One of the central themes in discussions about the global economic crisis is that we need more checks and balances, both at the national and the world levels, in order for capitalism to work effectively to enhance human well-being.
Reflecting the widespread political sentiment in the United States, it would appear that just about everyone at the World Economic Forum embraces the need for greater, more far-reaching government regulation of economic activity. Making that consensus concrete will, of course, be enormously complicated, and contentious, perhaps mirroring the revolutionary changes in public regulation of private activity that defined the New Deal era. Right now there is a kind of soothing collective agreement that “something must be done”.
Yet one of the classic forms of “checks” in the checks and balances approach to social life is rarely discussed. That is an independent and free press. Davos is emblematic of the extraordinary phenomenon of globalisation, which has been and is being driven significantly by the spread of free markets since the end of the Cold War and the collapse of Communism. All of the discussions over the last several years of an assumed “decoupling” of the rest of the world from the US economy today sound about as quaint as the purring of praise for unmediated free markets. We are in a global recession, and we are all inter-connected in ways that we barely understand or can imagine. Clearly, we need to know much, much more than we do about what is happening in the world, so that we can better act to avert dangers and build successfully on what has been achieved. That is the basic role of journalism and the press.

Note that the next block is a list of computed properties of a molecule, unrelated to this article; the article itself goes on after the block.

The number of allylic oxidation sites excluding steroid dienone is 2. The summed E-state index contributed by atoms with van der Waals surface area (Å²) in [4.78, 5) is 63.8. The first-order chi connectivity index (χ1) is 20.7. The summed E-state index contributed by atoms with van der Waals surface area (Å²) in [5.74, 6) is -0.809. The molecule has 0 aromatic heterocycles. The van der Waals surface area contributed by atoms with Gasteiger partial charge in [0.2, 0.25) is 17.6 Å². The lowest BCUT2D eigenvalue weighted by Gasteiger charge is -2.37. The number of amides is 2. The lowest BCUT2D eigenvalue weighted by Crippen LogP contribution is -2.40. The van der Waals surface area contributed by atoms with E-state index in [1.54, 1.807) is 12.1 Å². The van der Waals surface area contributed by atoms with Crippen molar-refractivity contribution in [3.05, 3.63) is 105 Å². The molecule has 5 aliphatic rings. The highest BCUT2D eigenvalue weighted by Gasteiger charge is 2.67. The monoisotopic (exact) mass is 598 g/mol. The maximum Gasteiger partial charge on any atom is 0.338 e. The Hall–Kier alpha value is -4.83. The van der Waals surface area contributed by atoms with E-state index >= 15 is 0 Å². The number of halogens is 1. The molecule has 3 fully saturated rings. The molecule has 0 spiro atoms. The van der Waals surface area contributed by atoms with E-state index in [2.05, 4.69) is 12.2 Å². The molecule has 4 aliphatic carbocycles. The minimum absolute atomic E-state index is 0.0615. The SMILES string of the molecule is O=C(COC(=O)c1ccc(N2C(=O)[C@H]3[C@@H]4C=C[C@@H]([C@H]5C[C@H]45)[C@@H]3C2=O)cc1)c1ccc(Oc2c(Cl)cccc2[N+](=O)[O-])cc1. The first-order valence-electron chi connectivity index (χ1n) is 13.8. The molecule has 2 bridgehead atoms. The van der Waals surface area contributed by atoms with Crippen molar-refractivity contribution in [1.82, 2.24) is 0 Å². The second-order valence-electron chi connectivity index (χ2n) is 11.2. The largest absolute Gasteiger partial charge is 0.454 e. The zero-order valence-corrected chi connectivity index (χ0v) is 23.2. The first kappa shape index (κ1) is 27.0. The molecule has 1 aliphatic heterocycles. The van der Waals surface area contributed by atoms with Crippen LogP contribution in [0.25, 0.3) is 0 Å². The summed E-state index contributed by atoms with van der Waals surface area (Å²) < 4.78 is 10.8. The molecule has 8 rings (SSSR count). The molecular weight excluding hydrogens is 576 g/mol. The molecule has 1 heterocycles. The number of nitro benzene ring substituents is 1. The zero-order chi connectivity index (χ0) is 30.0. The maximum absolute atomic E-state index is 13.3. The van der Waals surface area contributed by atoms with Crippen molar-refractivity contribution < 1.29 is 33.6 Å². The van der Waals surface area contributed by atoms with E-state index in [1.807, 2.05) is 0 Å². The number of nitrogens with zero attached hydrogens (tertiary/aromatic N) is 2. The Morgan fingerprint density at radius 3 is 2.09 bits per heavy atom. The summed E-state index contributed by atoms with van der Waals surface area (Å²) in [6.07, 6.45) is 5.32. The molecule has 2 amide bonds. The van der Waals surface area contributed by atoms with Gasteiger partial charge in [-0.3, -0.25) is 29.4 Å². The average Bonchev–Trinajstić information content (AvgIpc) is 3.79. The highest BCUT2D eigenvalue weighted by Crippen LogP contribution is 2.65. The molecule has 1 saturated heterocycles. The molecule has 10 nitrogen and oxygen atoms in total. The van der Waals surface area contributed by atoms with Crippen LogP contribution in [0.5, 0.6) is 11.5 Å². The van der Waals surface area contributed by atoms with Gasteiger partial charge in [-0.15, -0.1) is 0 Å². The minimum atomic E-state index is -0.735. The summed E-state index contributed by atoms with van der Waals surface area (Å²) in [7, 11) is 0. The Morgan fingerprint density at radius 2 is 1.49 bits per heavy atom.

Yet one of the profound ironies of the modern era is that the major forces at work in the world today – most notably, a combination of new global communications technologies and a deep financial recession – are undermining the business model of the American press. These new realities are leading to significant drawbacks in the ability of news organisations to cover international news. Week after week there are reports of media struggling to survive by cutting back on foreign bureaus, foreign correspondents, and news about the world. When you add to this a rise of censorship in various parts of the world (which is another subject altogether), this is devastating one of the principal “checks” we have ever invented for making systems – whether political or economic – function in the service of the public good. In the second half of the 20th Century, as the American press developed deeper financial resources and the First Amendment was interpreted in ways to ensure it could perform as the “Fourth Estate,” we had better knowledge and arguably better capacity to make public policy decisions. That is now being put in jeopardy, at an especially crucial moment in the development of a nascent, emerging global society.